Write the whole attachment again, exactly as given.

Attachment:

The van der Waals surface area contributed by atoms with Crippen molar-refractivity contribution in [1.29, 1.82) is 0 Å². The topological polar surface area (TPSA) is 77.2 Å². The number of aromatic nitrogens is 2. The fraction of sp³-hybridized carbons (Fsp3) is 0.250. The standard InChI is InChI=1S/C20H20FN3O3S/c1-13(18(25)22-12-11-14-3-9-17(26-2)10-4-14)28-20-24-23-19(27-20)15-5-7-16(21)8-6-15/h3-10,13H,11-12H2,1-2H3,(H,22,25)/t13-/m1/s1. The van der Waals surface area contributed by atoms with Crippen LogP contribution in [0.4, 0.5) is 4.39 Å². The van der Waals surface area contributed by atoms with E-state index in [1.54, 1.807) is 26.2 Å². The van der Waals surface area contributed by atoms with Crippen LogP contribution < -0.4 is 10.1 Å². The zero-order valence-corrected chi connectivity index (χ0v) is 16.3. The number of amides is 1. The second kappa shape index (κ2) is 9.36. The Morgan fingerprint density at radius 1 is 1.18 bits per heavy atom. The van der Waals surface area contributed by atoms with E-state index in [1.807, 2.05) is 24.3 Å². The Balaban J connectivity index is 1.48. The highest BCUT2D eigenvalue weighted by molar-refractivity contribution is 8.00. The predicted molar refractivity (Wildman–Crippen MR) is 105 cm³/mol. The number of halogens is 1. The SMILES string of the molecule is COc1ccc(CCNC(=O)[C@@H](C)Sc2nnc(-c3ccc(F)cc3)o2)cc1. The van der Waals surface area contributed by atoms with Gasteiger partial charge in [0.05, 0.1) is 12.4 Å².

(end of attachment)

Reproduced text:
The van der Waals surface area contributed by atoms with Crippen molar-refractivity contribution in [1.29, 1.82) is 0 Å². The topological polar surface area (TPSA) is 77.2 Å². The number of aromatic nitrogens is 2. The fraction of sp³-hybridized carbons (Fsp3) is 0.250. The standard InChI is InChI=1S/C20H20FN3O3S/c1-13(18(25)22-12-11-14-3-9-17(26-2)10-4-14)28-20-24-23-19(27-20)15-5-7-16(21)8-6-15/h3-10,13H,11-12H2,1-2H3,(H,22,25)/t13-/m1/s1. The van der Waals surface area contributed by atoms with Crippen LogP contribution in [0.4, 0.5) is 4.39 Å². The van der Waals surface area contributed by atoms with E-state index in [1.54, 1.807) is 26.2 Å². The van der Waals surface area contributed by atoms with Crippen LogP contribution < -0.4 is 10.1 Å². The zero-order valence-corrected chi connectivity index (χ0v) is 16.3. The number of amides is 1. The second kappa shape index (κ2) is 9.36. The Morgan fingerprint density at radius 1 is 1.18 bits per heavy atom. The van der Waals surface area contributed by atoms with E-state index in [1.807, 2.05) is 24.3 Å². The Balaban J connectivity index is 1.48. The highest BCUT2D eigenvalue weighted by molar-refractivity contribution is 8.00. The predicted molar refractivity (Wildman–Crippen MR) is 105 cm³/mol. The number of halogens is 1. The SMILES string of the molecule is COc1ccc(CCNC(=O)[C@@H](C)Sc2nnc(-c3ccc(F)cc3)o2)cc1. The van der Waals surface area contributed by atoms with Gasteiger partial charge in [0.05, 0.1) is 12.4 Å².